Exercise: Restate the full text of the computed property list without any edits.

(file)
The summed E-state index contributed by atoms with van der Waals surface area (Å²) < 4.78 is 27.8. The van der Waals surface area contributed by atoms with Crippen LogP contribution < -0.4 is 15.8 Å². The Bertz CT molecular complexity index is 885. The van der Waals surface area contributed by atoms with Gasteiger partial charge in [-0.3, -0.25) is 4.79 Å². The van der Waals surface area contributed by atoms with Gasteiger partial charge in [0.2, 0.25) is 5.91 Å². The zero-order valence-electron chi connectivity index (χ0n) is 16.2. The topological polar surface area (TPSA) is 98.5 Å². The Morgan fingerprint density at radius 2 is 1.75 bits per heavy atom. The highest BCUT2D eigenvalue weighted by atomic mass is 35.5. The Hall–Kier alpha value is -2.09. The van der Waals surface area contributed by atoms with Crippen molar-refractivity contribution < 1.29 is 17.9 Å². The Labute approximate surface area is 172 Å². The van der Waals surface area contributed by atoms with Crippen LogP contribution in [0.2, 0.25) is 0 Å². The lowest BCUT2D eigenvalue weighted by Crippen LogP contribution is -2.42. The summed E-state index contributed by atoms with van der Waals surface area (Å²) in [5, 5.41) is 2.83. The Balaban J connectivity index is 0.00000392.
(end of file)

The summed E-state index contributed by atoms with van der Waals surface area (Å²) < 4.78 is 27.8. The van der Waals surface area contributed by atoms with Crippen LogP contribution < -0.4 is 15.8 Å². The Bertz CT molecular complexity index is 885. The van der Waals surface area contributed by atoms with Gasteiger partial charge in [-0.3, -0.25) is 4.79 Å². The van der Waals surface area contributed by atoms with Gasteiger partial charge in [0.2, 0.25) is 5.91 Å². The zero-order valence-electron chi connectivity index (χ0n) is 16.2. The topological polar surface area (TPSA) is 98.5 Å². The Morgan fingerprint density at radius 2 is 1.75 bits per heavy atom. The highest BCUT2D eigenvalue weighted by atomic mass is 35.5. The Hall–Kier alpha value is -2.09. The van der Waals surface area contributed by atoms with Crippen molar-refractivity contribution < 1.29 is 17.9 Å². The Labute approximate surface area is 172 Å². The van der Waals surface area contributed by atoms with Crippen LogP contribution in [0.2, 0.25) is 0 Å². The lowest BCUT2D eigenvalue weighted by Crippen LogP contribution is -2.42. The summed E-state index contributed by atoms with van der Waals surface area (Å²) in [5, 5.41) is 2.83. The Balaban J connectivity index is 0.00000392.